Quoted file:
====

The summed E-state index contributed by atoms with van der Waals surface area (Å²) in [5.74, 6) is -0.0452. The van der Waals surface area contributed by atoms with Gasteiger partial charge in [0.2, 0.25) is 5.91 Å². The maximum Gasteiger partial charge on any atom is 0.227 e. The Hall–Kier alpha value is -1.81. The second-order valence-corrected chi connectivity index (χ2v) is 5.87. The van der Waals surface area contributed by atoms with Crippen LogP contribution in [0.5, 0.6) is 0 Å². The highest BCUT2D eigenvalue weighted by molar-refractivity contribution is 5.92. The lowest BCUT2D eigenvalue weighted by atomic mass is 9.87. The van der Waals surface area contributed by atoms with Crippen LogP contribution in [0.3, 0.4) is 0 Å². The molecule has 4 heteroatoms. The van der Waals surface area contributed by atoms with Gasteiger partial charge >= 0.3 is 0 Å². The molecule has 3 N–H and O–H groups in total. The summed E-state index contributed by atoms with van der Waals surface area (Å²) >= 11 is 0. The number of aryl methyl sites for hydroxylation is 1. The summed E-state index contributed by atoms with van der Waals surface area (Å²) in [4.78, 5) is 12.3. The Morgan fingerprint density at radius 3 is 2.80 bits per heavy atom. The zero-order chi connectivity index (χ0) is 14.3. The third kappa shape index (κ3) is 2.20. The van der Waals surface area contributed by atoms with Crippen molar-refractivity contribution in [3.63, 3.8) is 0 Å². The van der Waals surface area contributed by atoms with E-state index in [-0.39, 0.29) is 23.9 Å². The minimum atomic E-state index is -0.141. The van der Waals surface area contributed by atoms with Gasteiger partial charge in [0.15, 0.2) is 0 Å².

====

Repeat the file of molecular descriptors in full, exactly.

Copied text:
The summed E-state index contributed by atoms with van der Waals surface area (Å²) in [5.74, 6) is -0.0452. The van der Waals surface area contributed by atoms with Gasteiger partial charge in [0.2, 0.25) is 5.91 Å². The maximum Gasteiger partial charge on any atom is 0.227 e. The Hall–Kier alpha value is -1.81. The second-order valence-corrected chi connectivity index (χ2v) is 5.87. The van der Waals surface area contributed by atoms with Crippen LogP contribution in [0.5, 0.6) is 0 Å². The highest BCUT2D eigenvalue weighted by molar-refractivity contribution is 5.92. The lowest BCUT2D eigenvalue weighted by atomic mass is 9.87. The van der Waals surface area contributed by atoms with Crippen LogP contribution in [0.3, 0.4) is 0 Å². The molecule has 4 heteroatoms. The van der Waals surface area contributed by atoms with Gasteiger partial charge >= 0.3 is 0 Å². The molecule has 3 N–H and O–H groups in total. The summed E-state index contributed by atoms with van der Waals surface area (Å²) >= 11 is 0. The number of aryl methyl sites for hydroxylation is 1. The summed E-state index contributed by atoms with van der Waals surface area (Å²) in [4.78, 5) is 12.3. The Morgan fingerprint density at radius 3 is 2.80 bits per heavy atom. The zero-order chi connectivity index (χ0) is 14.3. The third kappa shape index (κ3) is 2.20. The van der Waals surface area contributed by atoms with Crippen molar-refractivity contribution in [3.63, 3.8) is 0 Å². The van der Waals surface area contributed by atoms with E-state index in [-0.39, 0.29) is 23.9 Å². The minimum atomic E-state index is -0.141. The van der Waals surface area contributed by atoms with Gasteiger partial charge in [0.15, 0.2) is 0 Å².